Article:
Major Festivals of Confucianism


Confucianism is an ancient Chinese philosophy and belief system that has had a profound influence on Chinese culture and society. It emphasizes the importance of moral values, social harmony, and respect for tradition. Like many other religions and philosophies, Confucianism has its own set of festivals and celebrations that are observed by its followers. In this article, we will explore the major festivals of Confucianism and delve into the significance and customs associated with each one.

1. Lunar New Year

The Lunar New Year, also known as Spring Festival, is one of the most important festivals in Confucianism. It marks the beginning of the lunar calendar year and is celebrated with great enthusiasm and joy by millions of people in China and other East Asian countries. The festival usually falls between late January and mid-February, depending on the lunar calendar.

During the Lunar New Year, families gather for reunion dinners, exchange gifts, and pay respects to ancestors. Traditional rituals are performed to bring good luck and ward off evil spirits. These include hanging up red lanterns and couplets, setting off firecrackers, and performing lion and dragon dances. People also visit temples to pray for blessings and seek guidance for the coming year.

2. Chongyang Festival

The Chongyang Festival, also known as Double Ninth Festival, is celebrated on the ninth day of the ninth lunar month, which usually falls in October. This festival holds great significance in Confucianism as it is a day to honor the elderly and promote filial piety.

On this day, people often climb mountains to enjoy the autumn scenery and show respect to their ancestors. It is believed that by ascending to higher altitudes, one can get closer to the spirit world and gain wisdom and longevity. In addition to mountain climbing, people also engage in activities such as flying kites, drinking chrysanthemum wine, and wearing cornel flowers to ward off evil spirits.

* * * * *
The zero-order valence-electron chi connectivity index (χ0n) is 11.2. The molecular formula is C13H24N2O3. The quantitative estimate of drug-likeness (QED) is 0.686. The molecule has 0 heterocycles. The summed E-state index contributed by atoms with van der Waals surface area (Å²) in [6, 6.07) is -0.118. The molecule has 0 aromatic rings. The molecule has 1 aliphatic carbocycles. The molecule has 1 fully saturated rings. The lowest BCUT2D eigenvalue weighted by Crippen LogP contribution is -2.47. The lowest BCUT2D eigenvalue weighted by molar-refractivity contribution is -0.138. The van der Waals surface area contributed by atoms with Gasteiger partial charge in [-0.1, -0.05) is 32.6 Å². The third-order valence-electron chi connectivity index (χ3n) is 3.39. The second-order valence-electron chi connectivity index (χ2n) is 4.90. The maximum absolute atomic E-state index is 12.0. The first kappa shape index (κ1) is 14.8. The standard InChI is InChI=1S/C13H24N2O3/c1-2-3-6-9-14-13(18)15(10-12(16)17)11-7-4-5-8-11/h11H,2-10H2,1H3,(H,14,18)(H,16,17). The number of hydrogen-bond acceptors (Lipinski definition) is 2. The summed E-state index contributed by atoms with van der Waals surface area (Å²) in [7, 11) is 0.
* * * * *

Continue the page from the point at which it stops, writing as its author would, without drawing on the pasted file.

3. Confucius’ Birthday

Confucius’ Birthday, also known as Teacher’s Day, is celebrated on the 27th day of the eighth lunar month, which usually falls in September. This festival is dedicated to honoring the birth and teachings of Confucius, the founder of Confucianism.

During this festival, ceremonies are held at Confucius temples where people pay respects to Confucius and offer sacrifices. These ceremonies often include traditional music, dances, and recitations of Confucian texts. Students, scholars, and followers of Confucianism also take this opportunity to reflect on Confucius’ teachings and strive to become better individuals.

4. Qingming Festival

The Qingming Festival, also known as Tomb-Sweeping Day, is an important festival in Confucianism as it is a time to honor ancestors and pay respects to the deceased. It usually takes place on April 4th or 5th of the Gregorian calendar.

During this festival, families visit the graves of their ancestors to clean the tombstones, offer food and drinks, and burn incense as a sign of respect. It is also common to fly kites during this time, as it is believed to bring good luck and drive away evil spirits. The Qingming Festival is not only a time for remembrance but also a time for families to come together and bond.

5. Duanwu Festival

The Duanwu Festival, also known as Dragon Boat Festival, is celebrated on the fifth day of the fifth lunar month, which usually falls in June. This festival has both historical and cultural significance in Confucianism.

One of the most iconic customs of the Duanwu Festival is the dragon boat races, where teams paddle in long, narrow boats to the beat of drums. These races are not only thrilling to watch but also serve as a way to honor Qu Yuan, a famous poet and statesman of ancient China. People also eat sticky rice dumplings called zongzi, which are wrapped in bamboo leaves and filled with various ingredients.

6. Mid-Autumn Festival

The Mid-Autumn Festival, also known as Moon Festival, is celebrated on the 15th day of the eighth lunar month, which usually falls in September or October. This festival is a time for families to come together and appreciate the beauty of the full moon.

One of the most significant customs of the Mid-Autumn Festival is the sharing and eating of mooncakes, a traditional pastry filled with sweet or savory ingredients. Families gather for a feast, light lanterns, and enjoy performances such as lion dances and Chinese opera. It is also a time for expressing gratitude and praying for good fortune and happiness.

7. Confucian Ancestral Worship

Confucian Ancestral Worship is not a specific festival but a practice deeply rooted in Confucianism. It is a way for individuals to honor and remember their ancestors, as well as reinforce family bonds and moral values.